Saturday (Day 16) update:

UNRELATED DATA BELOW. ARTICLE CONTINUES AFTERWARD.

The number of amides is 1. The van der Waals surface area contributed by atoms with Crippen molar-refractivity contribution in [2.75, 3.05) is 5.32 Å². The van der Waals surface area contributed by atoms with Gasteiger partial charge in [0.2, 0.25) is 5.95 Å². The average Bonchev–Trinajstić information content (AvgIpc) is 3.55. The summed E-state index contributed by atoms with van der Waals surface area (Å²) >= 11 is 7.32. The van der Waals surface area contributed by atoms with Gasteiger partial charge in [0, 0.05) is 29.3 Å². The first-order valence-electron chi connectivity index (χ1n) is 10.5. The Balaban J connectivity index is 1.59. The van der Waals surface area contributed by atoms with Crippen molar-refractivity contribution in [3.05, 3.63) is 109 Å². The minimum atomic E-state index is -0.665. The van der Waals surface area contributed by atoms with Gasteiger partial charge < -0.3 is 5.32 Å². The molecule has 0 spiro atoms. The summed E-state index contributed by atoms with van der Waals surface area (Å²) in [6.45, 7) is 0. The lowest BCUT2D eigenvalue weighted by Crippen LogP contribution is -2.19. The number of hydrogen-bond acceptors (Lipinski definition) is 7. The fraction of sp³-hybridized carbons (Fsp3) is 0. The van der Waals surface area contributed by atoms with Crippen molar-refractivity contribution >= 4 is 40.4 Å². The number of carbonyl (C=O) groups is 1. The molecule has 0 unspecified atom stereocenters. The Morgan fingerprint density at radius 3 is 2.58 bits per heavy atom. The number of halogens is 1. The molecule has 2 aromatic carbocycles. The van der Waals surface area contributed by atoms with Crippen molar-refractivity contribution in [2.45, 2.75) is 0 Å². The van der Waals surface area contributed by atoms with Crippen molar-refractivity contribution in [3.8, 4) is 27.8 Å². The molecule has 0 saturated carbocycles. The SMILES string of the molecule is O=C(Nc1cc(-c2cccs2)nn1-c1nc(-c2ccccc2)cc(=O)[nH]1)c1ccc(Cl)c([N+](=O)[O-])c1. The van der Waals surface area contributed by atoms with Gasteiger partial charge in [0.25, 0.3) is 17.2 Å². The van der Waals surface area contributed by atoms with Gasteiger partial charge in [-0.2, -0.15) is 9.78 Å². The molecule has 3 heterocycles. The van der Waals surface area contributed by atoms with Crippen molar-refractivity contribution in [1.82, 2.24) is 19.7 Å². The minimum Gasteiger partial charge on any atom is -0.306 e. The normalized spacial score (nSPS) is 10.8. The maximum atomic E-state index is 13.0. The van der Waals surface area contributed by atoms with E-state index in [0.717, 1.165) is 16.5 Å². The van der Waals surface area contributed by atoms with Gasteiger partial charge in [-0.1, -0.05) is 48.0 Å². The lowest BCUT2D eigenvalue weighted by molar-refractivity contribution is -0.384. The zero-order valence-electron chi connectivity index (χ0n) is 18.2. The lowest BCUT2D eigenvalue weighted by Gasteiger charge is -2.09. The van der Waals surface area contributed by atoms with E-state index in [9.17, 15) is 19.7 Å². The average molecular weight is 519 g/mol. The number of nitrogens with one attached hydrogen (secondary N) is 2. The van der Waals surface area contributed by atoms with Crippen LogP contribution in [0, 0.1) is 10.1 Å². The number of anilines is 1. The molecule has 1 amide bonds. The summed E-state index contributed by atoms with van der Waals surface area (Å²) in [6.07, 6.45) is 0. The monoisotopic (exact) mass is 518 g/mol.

With the awesomeness of yesterday's noon labs, I was anxiously waiting for the results from the midnight blood draw. My heart started pounding when the nurse came in around 2am with the print-out. His white blood cell count (WBC) was 45.8k. I took a deep breath, and thought..Well, OK. Just breathe. Don't panic. That's still lower than it was a few days ago. BJ was having a rough night with confusion, a rising temperature, and bone pain throughout his body. He has periods of greater confusion, and there are times when he struggles to get the words out that he's trying to say. This is very frustrating and upsetting to him. He hurts everywhere. Just touching him causes pain, so with every blood pressure check, getting up and laying down, repositioning in the bed, he winces. When he is sleeping, he groans. The doctor decided to increase his morphine again, which caused him to itch. They added a very small Narcan dose that should block the itching. The high fever is also causing him a lot of discomfort. He goes from having chills to being hot, and just can't get comfortable. Even with 925mg of Tylenol every 6 hours, it didn't stop his temp from going up to 105 degrees at 3:00 this morning. As the night went on, the more agitated he became. He just didn't want to be messed with, but with every yank of an electrode, or removal of the pulse ox from his finger, the monitor was alarming. It happened off and on all night, because he was so restless and uncomfortable. His noon labs came back, and with it, a sigh of relief, because his WBC was down to 39.8k. A different doctor saw BJ at rounds today, and reassured me that the fluctuation between lab draws was normal, and the values are heading down. He explained that the massive amounts of chemicals being released by the cells in this raging battle inside BJ's body are causing his fever, chills, pain, confusion, swelling, and very fast heart rate. This is what is expected, and this is what they want to see. He also said that the knots in BJ's lymph nodes, which range from gum ball to pea size, are also an expected response. They will continue to manage his symptoms until the fight is over. Before he left, he talked to BJ, laying there with his eyes closed, and reassured him that they had his back in this. He asked BJ if he knew that. BJ responded with a very quiet "mm-hmm". The doctor was pleased that BJ was listening and responding appropriately. He said, "OK then BJ, give me a fist bump, and I'll see you tomorrow." BJ raised his fist, without opening his eyes, and they bumped fists. I'm watching this exchange with happy, relieved tears.